Would you rather suck fresh milk directly from a cow’s udder or drink store-bought milk two days after it’s gone bad?
The question, from Zobmondo!!
Entertainment’s latest board game, “WouldYou Rather…? Sick, Twisted and Wrong,” is a farcry from the typical “Trivial Pursuit” query.The game, a more adult version of the company’s original “WouldYou Rather…?” poses hypothetical questions – some ethical, somefunny, some ludicrous – designed to provoke debate and encourageparticipants to defend their choices. The winner is first to completethree challenges that revolve around predicting people’s answers, creatingyour own question and other tests. But winning is almost besidethe point. The game’s real reward is the interplay between the participantsand the amusement in passionately defending, for example, thevirtues of either leaving a slime trail wherever you walkor emitting exhaust fumes.Although social interaction has always been an elementof playing board games, today it is more up-frontthan ever. Indeed, games like “Would You Rather…?”and Mattel’s “Apples to Apples” are based almost solelyon the opinions of the other players – no trivia knowledgerequired, no intricate rules, no marathon strategysessions. Both typify the latest generation ofboard games: easy to learn, easy to play, egalitarianand, above all, about as social as you can get.That’s not a surprise to game developers.
Most of today’s entertainment options –TV, video games, iPods – “tend to isolate us alittle bit,” says Matt Molen, co-founder andvice president of marketing of game companySimplyFun, Bellevue, Wash. “Think about going to themovies. You can go on a date, but all the interaction isbetween you and the screen.” By contrast, social interaction isthe organizing principle of his company’s newest board game,“Cahoots!” which Molen describes as “charades on steroids.”“There is still something to be said for the face-to-face connectionof sitting down and playing a game together and having lively conversation,” says Molen.Historically, that is what gamingis all about.“Until the video gameentered the picture,games were specificallydesigned to create qualitytime among intergenerationalfamilymembers. That wasactually their entire purpose,”says Celia Pearce,director of the ExperimentalGame Lab at theGeorgia Institute ofTechnology, Atlanta.Video games “have createda bigger generationgap in that adults seldomplay [them] withtheir children.”The introduction ofthe Nintendo Wii, theinteractive video-gameconsole, is starting tochange that, but boardgames still have a huge edgein serving such needs.“Monopoly” has outsold“The Sims,” the best-sellingvideo game in history, bytenfold,” says Pearce.“It’s about fosteringhuman connection,” saysMolen.But not every board gamecan do that, particularly withtoday’s hectic pace of life.And bridging the age gap –finding something that willhold both an adult’s attentionand a child’s simultaneously– has never been easy.Today’s game developers followa general set of rules toencourage consumers to choosegames over other forms of entertainment.One of those rules is tospeed up play.“Today’s families are so busythat taking time to sit down andplay can be tough,” says Molen,whose SimplyFun games are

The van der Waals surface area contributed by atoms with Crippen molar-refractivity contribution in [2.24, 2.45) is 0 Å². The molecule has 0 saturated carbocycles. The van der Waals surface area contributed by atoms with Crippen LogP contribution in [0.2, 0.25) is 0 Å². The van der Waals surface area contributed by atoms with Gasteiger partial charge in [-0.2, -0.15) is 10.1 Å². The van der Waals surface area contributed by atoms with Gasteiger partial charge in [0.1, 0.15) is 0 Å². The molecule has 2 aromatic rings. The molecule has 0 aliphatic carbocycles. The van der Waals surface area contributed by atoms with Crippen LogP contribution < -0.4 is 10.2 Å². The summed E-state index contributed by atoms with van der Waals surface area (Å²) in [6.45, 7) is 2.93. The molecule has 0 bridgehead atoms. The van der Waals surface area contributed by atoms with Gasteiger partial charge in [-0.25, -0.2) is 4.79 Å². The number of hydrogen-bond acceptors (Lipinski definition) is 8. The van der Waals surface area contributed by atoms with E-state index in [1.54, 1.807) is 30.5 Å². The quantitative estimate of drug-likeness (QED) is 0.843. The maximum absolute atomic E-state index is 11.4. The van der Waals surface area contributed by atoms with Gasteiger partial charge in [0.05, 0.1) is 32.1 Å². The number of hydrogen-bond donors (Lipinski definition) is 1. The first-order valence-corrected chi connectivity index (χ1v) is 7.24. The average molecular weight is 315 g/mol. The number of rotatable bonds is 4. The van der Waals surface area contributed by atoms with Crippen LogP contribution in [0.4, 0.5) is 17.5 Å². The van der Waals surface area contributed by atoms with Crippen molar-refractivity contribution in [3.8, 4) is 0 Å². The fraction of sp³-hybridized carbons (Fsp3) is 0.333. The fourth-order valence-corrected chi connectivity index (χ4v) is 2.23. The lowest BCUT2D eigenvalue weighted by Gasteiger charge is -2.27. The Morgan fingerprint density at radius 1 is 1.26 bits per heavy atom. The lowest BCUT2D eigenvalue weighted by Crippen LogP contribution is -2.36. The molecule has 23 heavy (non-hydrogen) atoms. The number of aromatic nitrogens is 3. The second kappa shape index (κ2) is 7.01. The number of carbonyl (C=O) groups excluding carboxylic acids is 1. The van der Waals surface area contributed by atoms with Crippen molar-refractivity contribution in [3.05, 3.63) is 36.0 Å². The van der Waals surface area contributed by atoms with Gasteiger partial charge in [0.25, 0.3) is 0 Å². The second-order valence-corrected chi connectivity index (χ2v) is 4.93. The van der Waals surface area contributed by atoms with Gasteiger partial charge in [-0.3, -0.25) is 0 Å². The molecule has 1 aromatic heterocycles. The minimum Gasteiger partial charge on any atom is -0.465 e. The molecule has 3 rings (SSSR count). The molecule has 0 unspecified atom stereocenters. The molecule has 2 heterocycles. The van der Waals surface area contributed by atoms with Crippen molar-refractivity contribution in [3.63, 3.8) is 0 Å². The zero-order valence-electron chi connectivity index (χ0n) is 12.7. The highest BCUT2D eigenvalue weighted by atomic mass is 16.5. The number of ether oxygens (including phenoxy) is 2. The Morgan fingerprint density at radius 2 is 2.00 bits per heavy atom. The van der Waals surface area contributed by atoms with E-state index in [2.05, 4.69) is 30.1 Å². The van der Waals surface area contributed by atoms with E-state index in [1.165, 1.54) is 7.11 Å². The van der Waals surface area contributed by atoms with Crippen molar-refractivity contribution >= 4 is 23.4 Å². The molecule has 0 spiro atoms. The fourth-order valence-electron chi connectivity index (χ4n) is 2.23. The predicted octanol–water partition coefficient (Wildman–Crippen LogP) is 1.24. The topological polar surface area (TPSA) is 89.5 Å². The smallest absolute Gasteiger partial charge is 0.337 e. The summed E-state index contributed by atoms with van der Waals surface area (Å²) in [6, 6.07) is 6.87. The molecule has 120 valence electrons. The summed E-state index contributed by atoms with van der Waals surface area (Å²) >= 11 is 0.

designed to be played in 30 minutesor less.Time crunch is one reason HasbroGames, East Longmeadow,Mass., developed its new“Express” line: new versions ofclassics like “Monopoly,” “Sorry!”and “Scrabble” that can be playedto completion in 20 minutes.“We recognized that a familyhas less time but isprobably going tohave 20 minutesbefore dinner or after dinner andbefore bed,” says Rob Daviau, asenior game designer at Hasbro.In keeping with speed-playguidelines, rules need to be fairand easy to understand, and everyoneneeds an equal chance to win.“No one wants to play a 45-minute game and know in minute2 that they won’t be able to win,”says Daviau.That’s one of the appeals ofsubjectively ruled party games.“All you have to do is talk. It’snot about how much you knowbut about what you think,” saysRandy Horn, president of LosAngeles-based Zobmondo!!That’s the focus behind the lineof party games from BuffaloGames, Buffalo, N.Y. Its newrelease for this season is “The TShirtGame,” billed as “the fashionableparty game ‘wear’funny matters.” Playersmatch comical slogansto funny imagesto create their ownoutrageous T-shirts. Ajudge picks the “best”shirt, and the winningdesigner draws a cardthat awards or retractspoints.These games withoffbeat questions alsohit a nerve with ademographic that’sparticularly hard to hitwith board games:tweens and teens.Kids really get intothem, says Horn. “Itallows [families] interact on a levelthat kids think is really cool andhip.”Bridging that age gap can bedifficult, but manufacturers continueto roll out easy-to-learn,quick, social games that aim tocross generations. Among thenewest multi-generation contendersare Seattle-based Cranium’s“Zooreka” and Hasbro’s “AreYou Smarter than a 5th Grader?”and “Pictureka!” (see sidebar.)But to suggest word games,trivia challenges, “Risk”-like epicsand brainteasers are passé wouldbe wrong. Game developers simplysay that adults have differentgame-selection criteria, dependingon the occasion. Sometimes theyprefer to exercise their mind,sometimes they want nostalgia,which is at the heart of decadefocusedand pop-culture games.Says Hasbro’s Daviau, “At itscore, a game has to be fun –whether it’s something loud, sillyor cerebral. Board games are greatfacilitators … they are a greatexcuse for people to take time outfrom their day, sit around a tableand do something entertaining.”© CTW Features